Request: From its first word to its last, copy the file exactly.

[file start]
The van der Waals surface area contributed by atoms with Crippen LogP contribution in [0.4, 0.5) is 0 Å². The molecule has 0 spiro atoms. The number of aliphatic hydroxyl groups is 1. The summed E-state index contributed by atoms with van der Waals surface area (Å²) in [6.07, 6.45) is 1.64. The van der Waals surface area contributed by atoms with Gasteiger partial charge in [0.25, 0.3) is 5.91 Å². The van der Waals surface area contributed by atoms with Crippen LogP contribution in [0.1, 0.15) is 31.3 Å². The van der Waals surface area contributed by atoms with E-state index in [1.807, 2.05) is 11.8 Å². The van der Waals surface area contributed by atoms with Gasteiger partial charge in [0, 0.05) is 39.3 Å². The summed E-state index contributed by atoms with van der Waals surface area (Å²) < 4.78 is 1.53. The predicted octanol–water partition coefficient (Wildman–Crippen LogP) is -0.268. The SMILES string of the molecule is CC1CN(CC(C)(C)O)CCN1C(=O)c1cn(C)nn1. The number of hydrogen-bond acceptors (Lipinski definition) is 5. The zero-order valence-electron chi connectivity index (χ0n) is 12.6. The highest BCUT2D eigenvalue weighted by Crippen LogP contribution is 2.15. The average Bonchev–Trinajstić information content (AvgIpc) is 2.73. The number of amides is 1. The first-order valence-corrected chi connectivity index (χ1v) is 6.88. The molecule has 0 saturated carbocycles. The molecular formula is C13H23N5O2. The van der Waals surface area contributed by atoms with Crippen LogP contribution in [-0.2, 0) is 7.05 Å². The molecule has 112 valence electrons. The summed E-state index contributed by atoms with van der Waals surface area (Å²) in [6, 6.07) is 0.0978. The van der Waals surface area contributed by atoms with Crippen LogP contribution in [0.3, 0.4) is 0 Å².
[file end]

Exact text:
The van der Waals surface area contributed by atoms with Crippen LogP contribution in [0.4, 0.5) is 0 Å². The molecule has 0 spiro atoms. The number of aliphatic hydroxyl groups is 1. The summed E-state index contributed by atoms with van der Waals surface area (Å²) in [6.07, 6.45) is 1.64. The van der Waals surface area contributed by atoms with Gasteiger partial charge in [0.25, 0.3) is 5.91 Å². The van der Waals surface area contributed by atoms with Crippen LogP contribution in [0.1, 0.15) is 31.3 Å². The van der Waals surface area contributed by atoms with E-state index in [1.807, 2.05) is 11.8 Å². The van der Waals surface area contributed by atoms with Gasteiger partial charge in [0, 0.05) is 39.3 Å². The summed E-state index contributed by atoms with van der Waals surface area (Å²) < 4.78 is 1.53. The predicted octanol–water partition coefficient (Wildman–Crippen LogP) is -0.268. The SMILES string of the molecule is CC1CN(CC(C)(C)O)CCN1C(=O)c1cn(C)nn1. The number of hydrogen-bond acceptors (Lipinski definition) is 5. The zero-order valence-electron chi connectivity index (χ0n) is 12.6. The highest BCUT2D eigenvalue weighted by Crippen LogP contribution is 2.15. The average Bonchev–Trinajstić information content (AvgIpc) is 2.73. The number of amides is 1. The first-order valence-corrected chi connectivity index (χ1v) is 6.88. The molecule has 0 saturated carbocycles. The molecular formula is C13H23N5O2. The van der Waals surface area contributed by atoms with Crippen LogP contribution in [-0.2, 0) is 7.05 Å². The molecule has 112 valence electrons. The summed E-state index contributed by atoms with van der Waals surface area (Å²) in [6, 6.07) is 0.0978. The van der Waals surface area contributed by atoms with Crippen LogP contribution in [0.3, 0.4) is 0 Å².